Originally Posted on the Microsoft on the issues blog by Orlando Ayala
Corporate Vice President, Chairman Emerging Markets
From the National Security Leaders Forum in Cartagena, Colombia. The event brings together leaders in the public and private sector to discuss helping transform multi-agency operational effectiveness, reduce costs, and improve collaboration and information-sharing to tackle the threats to public safety and national security. Technology not only plays a key role in helping prepare and respond to a disaster, it also plays a key role in helping rebuild infrastructure after one.
Pictured above: Orlando Ayala speaks at the National Security Leaders Forum
On January 12, 2011, the world’s eyes will be fixed on Haiti at the anniversary of the quake that killed 300,000 and left 1.5 million people homeless. 4,000 schools – 90% of the educational institutions in Haiti – were destroyed. Much of the media attention will focus on how little is being accomplished. The people of Haiti deserve a better future.
As terrible as this tragedy was, what stings most is the realization that much of this tragedy may have been averted if investments had been made in basic infrastructure – specifically in education. In an op-ed in the Seattle Times this past March, Richard Stearns, President of World Vision, the world’s largest humanitarian organization, states “most of the deaths would have been prevented — if Haiti hadn’t been so very poor.”
Mr. Stearns points to a tale of two cities:
- Santiago, Chile. Population: 5.3 million. GDP per capita: $14,000. Literacy rate: 95%.
- Earthquake death toll: <1,000
- Port-au-Prince, Haiti. Population: 2.8 million. GDP per capita: $1,200. Literacy rate: 50%.
- Earthquake death toll: 300,000
The article notes a striking statistic: “the earthquake that struck Chile was 500 times more powerful than the one that ravaged Haiti.” So why was the Haitian tragedy 300 times more devastating?
He notes that the country’s abject poverty is linked to a staggering skills gap: only half of Haitians over the age of 15 can read. “The result,” he says, “is that countries like Haiti are more vulnerable to all forms of natural disaster, including hurricanes, floods, pandemics, famines and earthquakes.”
Microsoft recognizes that our investment must go far beyond essential relief and recovery efforts. As noted in Anthony Salcito’s education blog, we must help provide local schools digital access so learning can continue. For example, Haiti’s vision of “building back better” means our investments must be both scalable and sustainable. We took our next step forward in September, through the Clinton Global Initiative, as Microsoft and a number of humanitarian organizations committed to a $1.5M Clinton Global Initiative commitment, with a focus on communications, technology, and capacity building for schools and NGOs.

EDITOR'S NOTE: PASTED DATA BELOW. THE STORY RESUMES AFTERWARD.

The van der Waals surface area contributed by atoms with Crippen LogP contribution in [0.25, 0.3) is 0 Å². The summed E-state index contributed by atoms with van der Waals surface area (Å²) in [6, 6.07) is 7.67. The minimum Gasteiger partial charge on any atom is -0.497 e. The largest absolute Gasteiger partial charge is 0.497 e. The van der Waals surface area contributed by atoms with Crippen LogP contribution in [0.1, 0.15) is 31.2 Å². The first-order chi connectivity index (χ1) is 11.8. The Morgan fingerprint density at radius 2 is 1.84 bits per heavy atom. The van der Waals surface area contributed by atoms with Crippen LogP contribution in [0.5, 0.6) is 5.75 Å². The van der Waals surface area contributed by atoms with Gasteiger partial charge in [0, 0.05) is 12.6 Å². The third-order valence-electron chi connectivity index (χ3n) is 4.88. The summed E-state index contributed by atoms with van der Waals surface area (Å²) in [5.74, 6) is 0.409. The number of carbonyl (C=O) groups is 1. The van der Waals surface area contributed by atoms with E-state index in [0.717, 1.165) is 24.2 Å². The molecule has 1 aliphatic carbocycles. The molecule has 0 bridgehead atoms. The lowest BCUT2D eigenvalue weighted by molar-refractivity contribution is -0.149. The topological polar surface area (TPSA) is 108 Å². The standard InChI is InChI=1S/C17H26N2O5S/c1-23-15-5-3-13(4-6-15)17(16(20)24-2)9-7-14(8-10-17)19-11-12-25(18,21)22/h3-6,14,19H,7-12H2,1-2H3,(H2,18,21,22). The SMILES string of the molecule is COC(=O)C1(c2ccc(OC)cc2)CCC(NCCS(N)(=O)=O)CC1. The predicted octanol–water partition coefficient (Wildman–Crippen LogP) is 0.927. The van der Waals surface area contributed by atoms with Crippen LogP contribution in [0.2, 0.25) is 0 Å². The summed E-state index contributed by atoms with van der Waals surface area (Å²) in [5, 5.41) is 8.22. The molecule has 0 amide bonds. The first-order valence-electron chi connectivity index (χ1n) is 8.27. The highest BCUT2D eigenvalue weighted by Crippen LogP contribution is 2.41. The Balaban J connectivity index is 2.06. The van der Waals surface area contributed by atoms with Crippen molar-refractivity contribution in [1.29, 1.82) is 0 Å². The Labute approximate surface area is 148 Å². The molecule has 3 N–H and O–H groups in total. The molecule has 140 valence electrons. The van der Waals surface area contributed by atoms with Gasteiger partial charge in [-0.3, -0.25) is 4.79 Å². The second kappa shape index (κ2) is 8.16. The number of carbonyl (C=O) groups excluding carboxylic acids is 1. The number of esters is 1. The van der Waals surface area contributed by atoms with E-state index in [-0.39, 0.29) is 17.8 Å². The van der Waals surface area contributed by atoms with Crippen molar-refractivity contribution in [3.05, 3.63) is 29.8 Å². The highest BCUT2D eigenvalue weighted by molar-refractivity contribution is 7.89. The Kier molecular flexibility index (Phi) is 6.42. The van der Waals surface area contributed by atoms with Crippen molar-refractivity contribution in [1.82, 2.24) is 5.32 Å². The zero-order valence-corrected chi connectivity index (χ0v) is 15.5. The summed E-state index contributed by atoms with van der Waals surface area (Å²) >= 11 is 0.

We have an opportunity to help build something spectacular in Haiti. With so much devastation, we must seek out ways to architect infrastructure that leverages the ability to lay a new foundation that can reduce friction and enable education, innovation and economic prosperity. Cloud computing, with its benefits of connectedness, transparency and scalability, offers a basis upon which the Haitian economy can be positioned for growth.
Our work in Haiti – and around the globe – is just beginning. And we believe that as we share the power of holistic innovation to transform lives, we will inspire local partner innovation, by Haitians for Haitians, to build a better future for our children – one school at a time.
Every child has the right to quality education. Not just in the United States – not just in Haiti – every child on the planet. By providing our children with the skills they need to succeed in a 21st-century workforce, we help both the public and private sector prepare, respond, and rebuild after a disaster. As we work together to strengthen education, we strengthen national security for all nations.